I have a long-standing love affair with the seasons of transition: spring and fall. In springtime, I would say it is my favorite season, but when autumn arrives, I contradict myself and say, No, autumn is best. On October 16th, the autumn day flaunted all it’s glory for the enjoyment of any who cared to notice. And I did care to notice.
I left my home in west central Washington and drove east on US-12 over White Pass in the Cascade Mountains to Yakima in the east central part of the state. The sky was blue, dotted with cotton-ball clouds. The leaves were turning color. And the apple harvest in the Yakima Valley was luscious.
Yakima County agriculture yields more produce than any other Washington county — cherries, peaches, apples, and a variety of vegetables and grains. 75% of the hops grown in the U.S. come from Yakima County. The reason for my trip on this fine autumn day was to buy organic Fuji apples at the farm where they were grown and bring them home to make into applesauce. Apples were my reason, but I was determined to enjoy the drive and the visit to Yakima.
Just after I went over White Pass, elevation 4,500 feet, I glimpsed a flash of blue out of the corner of my eye. There was a bit of shoulder just large enough to accomodate my little car and a quick glance in the rear-view mirror showed no one behind me, so I jammed on the brakes, came to a quick stop, then hurriedly backed onto that little gravel patch as if I were parallel-parking at a city curb. I grabbed my camera, walked across the two-lane highway, and stepped over a guard rail, the better to enjoy this sight.
After composing that shot, I turned off the camera and just stood there, breathing in the crisp mountain air and soaking in the beauty of what was in front of me. I couldn’t help thinking, Why doesn’t the highway department make a proper pull-off for people to enjoy this view? I have passed this by many times, catching just a glimpse of blue out of the corner of my eye. Only today, for the first time, was I able to react quickly enough to pull off the road into the only small space where it could be managed.
An hour later, I arrived in Yakima just in time for lunch. I was in no great rush, so I stopped at a restaurant, rather than a fast food joint, and had a nice soup, salad, and quiche lunch. Then, I followed the driving directions I had written down in advance, drove up a big hill, and entered an area of strip malls. If I hadn’t had an address and been looking for it, I never would have noticed the small sign and narrow driveway tucked in between the stores. Once I turned in, however, it became obvious that the apple orchard had been there much longer than the shops. The quality of the apples was marvelous and the price was low enough that my savings on the purchase of 75 pounds more than paid the price of fuel to get there.
Once my mission was completed, I was free to explore for awhile before heading home. I wanted to check out a portion of the 10-mile-long Yakima Greenway Trail that I had read about, but never seen. There are several access points to this trail along the banks of the Yakima River and I chose the southernmost spot, near the town of Union Gap. The Poppoff Nature Trail provides a pleasant stroll on gravel past some ponds and connects at both ends to the paved Yakima Greenway Trail, forming a 0.8 mile loop that was perfect for me. It was as I passed one of the ponds, that I saw the wood ducks visible in the banner photo at the top of this page.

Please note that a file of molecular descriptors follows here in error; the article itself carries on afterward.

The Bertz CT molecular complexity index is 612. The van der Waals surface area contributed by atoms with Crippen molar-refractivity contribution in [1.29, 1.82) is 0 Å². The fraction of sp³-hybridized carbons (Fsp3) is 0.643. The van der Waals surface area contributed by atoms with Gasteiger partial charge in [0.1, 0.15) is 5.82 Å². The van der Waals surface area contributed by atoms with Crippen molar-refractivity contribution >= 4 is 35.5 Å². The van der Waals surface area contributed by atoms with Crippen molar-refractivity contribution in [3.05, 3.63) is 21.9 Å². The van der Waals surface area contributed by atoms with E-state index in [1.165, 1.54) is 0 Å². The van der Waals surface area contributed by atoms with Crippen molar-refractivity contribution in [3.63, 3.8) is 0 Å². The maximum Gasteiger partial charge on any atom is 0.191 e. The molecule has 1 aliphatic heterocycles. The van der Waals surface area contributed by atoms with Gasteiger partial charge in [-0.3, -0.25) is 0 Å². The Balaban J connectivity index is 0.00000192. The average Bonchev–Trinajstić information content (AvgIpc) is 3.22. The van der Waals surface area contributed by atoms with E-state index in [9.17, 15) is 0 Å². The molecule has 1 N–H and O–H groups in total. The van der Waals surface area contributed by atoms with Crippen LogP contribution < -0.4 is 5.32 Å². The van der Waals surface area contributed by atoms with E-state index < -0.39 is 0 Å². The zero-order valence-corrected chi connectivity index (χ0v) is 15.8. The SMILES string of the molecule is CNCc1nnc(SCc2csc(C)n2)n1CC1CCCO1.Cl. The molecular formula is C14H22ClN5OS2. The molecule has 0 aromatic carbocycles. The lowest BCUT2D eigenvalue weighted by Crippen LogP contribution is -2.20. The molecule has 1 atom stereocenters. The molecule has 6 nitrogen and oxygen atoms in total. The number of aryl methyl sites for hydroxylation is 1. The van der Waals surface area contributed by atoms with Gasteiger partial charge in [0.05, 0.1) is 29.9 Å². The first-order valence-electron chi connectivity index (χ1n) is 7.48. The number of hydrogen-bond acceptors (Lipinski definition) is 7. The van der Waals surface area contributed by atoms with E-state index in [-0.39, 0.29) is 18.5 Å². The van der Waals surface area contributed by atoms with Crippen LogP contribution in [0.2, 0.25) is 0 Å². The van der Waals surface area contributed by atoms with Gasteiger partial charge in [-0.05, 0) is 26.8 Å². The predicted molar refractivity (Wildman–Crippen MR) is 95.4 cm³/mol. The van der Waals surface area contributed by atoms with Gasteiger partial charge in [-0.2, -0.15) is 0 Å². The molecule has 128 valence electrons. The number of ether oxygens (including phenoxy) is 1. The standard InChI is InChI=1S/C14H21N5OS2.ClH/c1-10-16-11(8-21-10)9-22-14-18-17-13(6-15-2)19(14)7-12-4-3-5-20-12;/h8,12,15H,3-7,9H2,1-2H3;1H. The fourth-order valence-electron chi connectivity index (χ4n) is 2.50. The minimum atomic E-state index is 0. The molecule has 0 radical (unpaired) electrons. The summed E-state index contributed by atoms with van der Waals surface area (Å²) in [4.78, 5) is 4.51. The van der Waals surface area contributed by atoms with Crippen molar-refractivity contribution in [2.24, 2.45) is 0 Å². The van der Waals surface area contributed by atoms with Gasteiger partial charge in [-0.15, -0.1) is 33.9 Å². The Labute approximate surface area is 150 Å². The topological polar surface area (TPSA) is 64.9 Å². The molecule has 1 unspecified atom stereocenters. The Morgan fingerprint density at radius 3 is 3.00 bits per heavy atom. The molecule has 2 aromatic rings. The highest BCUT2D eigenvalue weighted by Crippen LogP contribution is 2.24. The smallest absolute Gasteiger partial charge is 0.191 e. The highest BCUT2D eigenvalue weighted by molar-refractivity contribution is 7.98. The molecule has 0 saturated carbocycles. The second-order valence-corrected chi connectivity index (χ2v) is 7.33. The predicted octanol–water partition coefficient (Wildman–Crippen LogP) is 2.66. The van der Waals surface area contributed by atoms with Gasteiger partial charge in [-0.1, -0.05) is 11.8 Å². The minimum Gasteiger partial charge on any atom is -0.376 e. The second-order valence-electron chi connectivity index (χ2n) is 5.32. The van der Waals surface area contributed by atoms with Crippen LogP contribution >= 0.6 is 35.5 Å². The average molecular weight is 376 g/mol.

Shortly after the Poppoff Trail joined the Greenway Trail, I got this lovely view of fall colors across the Yakima River.
Then, it was time to leave the river and head back toward the car. This pond was a fine place for me to say good-bye to a lovely trail, with a promise to return some day.
Back on the road again, it was my intent to get a cold beverage at a convenience store and then head for home — a good 2.5 hour drive. I made good time until I neared the summit at White Pass, where I decided to turn off at Clear Creek Falls Overlook. It was less than half a mile from where I had seen Dog Lake in the morning, and in fact is the outflow of that lake.
There was a steep gravel path that, I suppose, would take the agile hiker to a better view of the falls than I had. Without a handrail or a walking stick to steady me on the loose gravel, I contented myself with this view from a concrete platform. I didn’t linger, as it was late afternoon in the mountains and my fingers and nose were getting cold. I did, however, take a moment to snap this shot of the view to the west from the parking area.
Not long after I went over White Pass and started down the west slope, I caught a glimpse of white between the trees. A quarter mile after that, was a viewpoint that I couldn’t resist. Just a few days before, the snow level in the Cascades had dropped down below the 6,000 foot level for the first time this fall, and there was just enough snow on Mt. Rainier now to make it sparkle in the late afternoon sun. I have never seen the 14,411-foot mountain any prettier.
Enough, I told myself, you really do need to get out of the mountains and home before dark. As it turned out, easier said — or thought — than done, because there was one more viewpoint where my car insisted on parking. The Palisades.
About 10 miles east of Packwood, WA, along US-12 is this towering remnant of an ancient Dacite lava flow. It is not known whether land or glacier stopped the flow so suddenly at this place.
This towering lava cliff in an area called Goat Rocks, dwarfs the tall fir and hemlock trees at it’s top. The cliff was cast in shadow and I’m sure it would photograph better at mid-day, but hopefully you can get an idea of this last impressive sight of the day.
After that, the car agreed to take me home, with no more detours. I got home just as the sun was setting. What a glorious fall day. It just doesn’t get any better than that.